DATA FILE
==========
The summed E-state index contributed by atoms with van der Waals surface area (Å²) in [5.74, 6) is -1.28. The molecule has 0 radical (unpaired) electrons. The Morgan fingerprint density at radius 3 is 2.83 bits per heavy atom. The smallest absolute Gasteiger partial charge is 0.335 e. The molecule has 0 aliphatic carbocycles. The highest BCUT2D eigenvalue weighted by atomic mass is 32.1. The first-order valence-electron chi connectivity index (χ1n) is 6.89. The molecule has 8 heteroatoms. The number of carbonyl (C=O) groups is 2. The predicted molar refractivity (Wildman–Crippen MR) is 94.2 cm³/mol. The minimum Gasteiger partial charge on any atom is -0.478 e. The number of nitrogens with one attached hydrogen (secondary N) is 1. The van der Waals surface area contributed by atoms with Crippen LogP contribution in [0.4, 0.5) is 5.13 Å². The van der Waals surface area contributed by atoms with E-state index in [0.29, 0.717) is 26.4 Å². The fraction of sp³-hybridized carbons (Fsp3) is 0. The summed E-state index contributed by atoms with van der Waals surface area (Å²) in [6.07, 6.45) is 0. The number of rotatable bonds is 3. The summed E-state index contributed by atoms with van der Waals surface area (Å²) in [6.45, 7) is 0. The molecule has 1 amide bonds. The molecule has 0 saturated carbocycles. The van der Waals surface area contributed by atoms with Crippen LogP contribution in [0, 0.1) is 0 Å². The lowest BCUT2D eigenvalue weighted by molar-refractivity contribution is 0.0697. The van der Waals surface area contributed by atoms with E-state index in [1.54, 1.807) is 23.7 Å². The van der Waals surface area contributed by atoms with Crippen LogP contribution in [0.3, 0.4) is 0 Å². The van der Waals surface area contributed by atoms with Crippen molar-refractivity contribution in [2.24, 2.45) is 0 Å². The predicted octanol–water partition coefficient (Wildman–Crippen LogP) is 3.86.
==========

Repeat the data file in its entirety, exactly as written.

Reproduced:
The summed E-state index contributed by atoms with van der Waals surface area (Å²) in [5.74, 6) is -1.28. The molecule has 0 radical (unpaired) electrons. The Morgan fingerprint density at radius 3 is 2.83 bits per heavy atom. The smallest absolute Gasteiger partial charge is 0.335 e. The molecule has 0 aliphatic carbocycles. The highest BCUT2D eigenvalue weighted by atomic mass is 32.1. The first-order valence-electron chi connectivity index (χ1n) is 6.89. The molecule has 8 heteroatoms. The number of carbonyl (C=O) groups is 2. The predicted molar refractivity (Wildman–Crippen MR) is 94.2 cm³/mol. The minimum Gasteiger partial charge on any atom is -0.478 e. The number of nitrogens with one attached hydrogen (secondary N) is 1. The van der Waals surface area contributed by atoms with Crippen LogP contribution in [0.4, 0.5) is 5.13 Å². The van der Waals surface area contributed by atoms with E-state index in [0.29, 0.717) is 26.4 Å². The fraction of sp³-hybridized carbons (Fsp3) is 0. The summed E-state index contributed by atoms with van der Waals surface area (Å²) in [6.07, 6.45) is 0. The number of rotatable bonds is 3. The summed E-state index contributed by atoms with van der Waals surface area (Å²) in [6.45, 7) is 0. The molecule has 1 amide bonds. The molecule has 0 saturated carbocycles. The van der Waals surface area contributed by atoms with Crippen LogP contribution in [0, 0.1) is 0 Å². The lowest BCUT2D eigenvalue weighted by molar-refractivity contribution is 0.0697. The van der Waals surface area contributed by atoms with E-state index in [1.54, 1.807) is 23.7 Å². The van der Waals surface area contributed by atoms with Crippen LogP contribution in [0.3, 0.4) is 0 Å². The van der Waals surface area contributed by atoms with Crippen molar-refractivity contribution in [2.24, 2.45) is 0 Å². The predicted octanol–water partition coefficient (Wildman–Crippen LogP) is 3.86.